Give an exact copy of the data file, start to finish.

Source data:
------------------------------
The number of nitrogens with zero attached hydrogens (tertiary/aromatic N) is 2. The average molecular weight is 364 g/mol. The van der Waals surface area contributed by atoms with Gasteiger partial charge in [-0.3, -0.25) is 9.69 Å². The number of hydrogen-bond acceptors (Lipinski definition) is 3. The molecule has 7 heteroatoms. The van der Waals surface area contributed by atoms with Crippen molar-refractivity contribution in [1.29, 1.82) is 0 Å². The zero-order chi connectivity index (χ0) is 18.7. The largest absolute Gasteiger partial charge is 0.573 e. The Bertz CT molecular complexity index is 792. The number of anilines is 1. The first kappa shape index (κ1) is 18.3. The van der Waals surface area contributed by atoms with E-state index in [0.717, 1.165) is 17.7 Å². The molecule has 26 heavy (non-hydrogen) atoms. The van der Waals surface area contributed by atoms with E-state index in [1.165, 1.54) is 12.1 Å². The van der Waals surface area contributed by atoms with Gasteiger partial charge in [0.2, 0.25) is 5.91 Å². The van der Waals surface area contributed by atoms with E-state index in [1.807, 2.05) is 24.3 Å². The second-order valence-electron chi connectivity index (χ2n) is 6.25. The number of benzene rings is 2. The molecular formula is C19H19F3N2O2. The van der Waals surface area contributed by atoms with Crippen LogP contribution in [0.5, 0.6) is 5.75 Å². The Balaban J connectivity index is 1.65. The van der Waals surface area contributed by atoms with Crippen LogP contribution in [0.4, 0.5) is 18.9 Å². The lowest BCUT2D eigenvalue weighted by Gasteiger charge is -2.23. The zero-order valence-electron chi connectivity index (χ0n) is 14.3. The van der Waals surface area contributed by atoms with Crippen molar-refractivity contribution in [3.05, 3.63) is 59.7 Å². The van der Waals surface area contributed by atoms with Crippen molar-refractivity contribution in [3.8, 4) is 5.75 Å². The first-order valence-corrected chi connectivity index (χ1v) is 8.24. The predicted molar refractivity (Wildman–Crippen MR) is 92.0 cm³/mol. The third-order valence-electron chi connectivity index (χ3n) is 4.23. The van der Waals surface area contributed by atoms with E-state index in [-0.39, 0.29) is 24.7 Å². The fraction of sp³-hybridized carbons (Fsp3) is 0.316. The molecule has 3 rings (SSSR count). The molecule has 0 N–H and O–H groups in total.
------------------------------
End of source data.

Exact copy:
The number of nitrogens with zero attached hydrogens (tertiary/aromatic N) is 2. The average molecular weight is 364 g/mol. The van der Waals surface area contributed by atoms with Gasteiger partial charge in [-0.3, -0.25) is 9.69 Å². The number of hydrogen-bond acceptors (Lipinski definition) is 3. The molecule has 7 heteroatoms. The van der Waals surface area contributed by atoms with Crippen molar-refractivity contribution in [1.29, 1.82) is 0 Å². The zero-order chi connectivity index (χ0) is 18.7. The largest absolute Gasteiger partial charge is 0.573 e. The Bertz CT molecular complexity index is 792. The number of anilines is 1. The first kappa shape index (κ1) is 18.3. The van der Waals surface area contributed by atoms with E-state index in [0.717, 1.165) is 17.7 Å². The molecule has 26 heavy (non-hydrogen) atoms. The van der Waals surface area contributed by atoms with E-state index in [1.165, 1.54) is 12.1 Å². The van der Waals surface area contributed by atoms with Gasteiger partial charge in [0.2, 0.25) is 5.91 Å². The van der Waals surface area contributed by atoms with E-state index in [1.807, 2.05) is 24.3 Å². The second-order valence-electron chi connectivity index (χ2n) is 6.25. The number of benzene rings is 2. The molecular formula is C19H19F3N2O2. The van der Waals surface area contributed by atoms with Crippen LogP contribution in [0.5, 0.6) is 5.75 Å². The Balaban J connectivity index is 1.65. The van der Waals surface area contributed by atoms with Crippen LogP contribution in [0.4, 0.5) is 18.9 Å². The lowest BCUT2D eigenvalue weighted by Gasteiger charge is -2.23. The zero-order valence-electron chi connectivity index (χ0n) is 14.3. The van der Waals surface area contributed by atoms with Crippen molar-refractivity contribution in [3.05, 3.63) is 59.7 Å². The van der Waals surface area contributed by atoms with Crippen molar-refractivity contribution in [3.8, 4) is 5.75 Å². The first-order valence-corrected chi connectivity index (χ1v) is 8.24. The predicted molar refractivity (Wildman–Crippen MR) is 92.0 cm³/mol. The third-order valence-electron chi connectivity index (χ3n) is 4.23. The van der Waals surface area contributed by atoms with E-state index in [-0.39, 0.29) is 24.7 Å². The fraction of sp³-hybridized carbons (Fsp3) is 0.316. The molecule has 3 rings (SSSR count). The molecule has 0 N–H and O–H groups in total.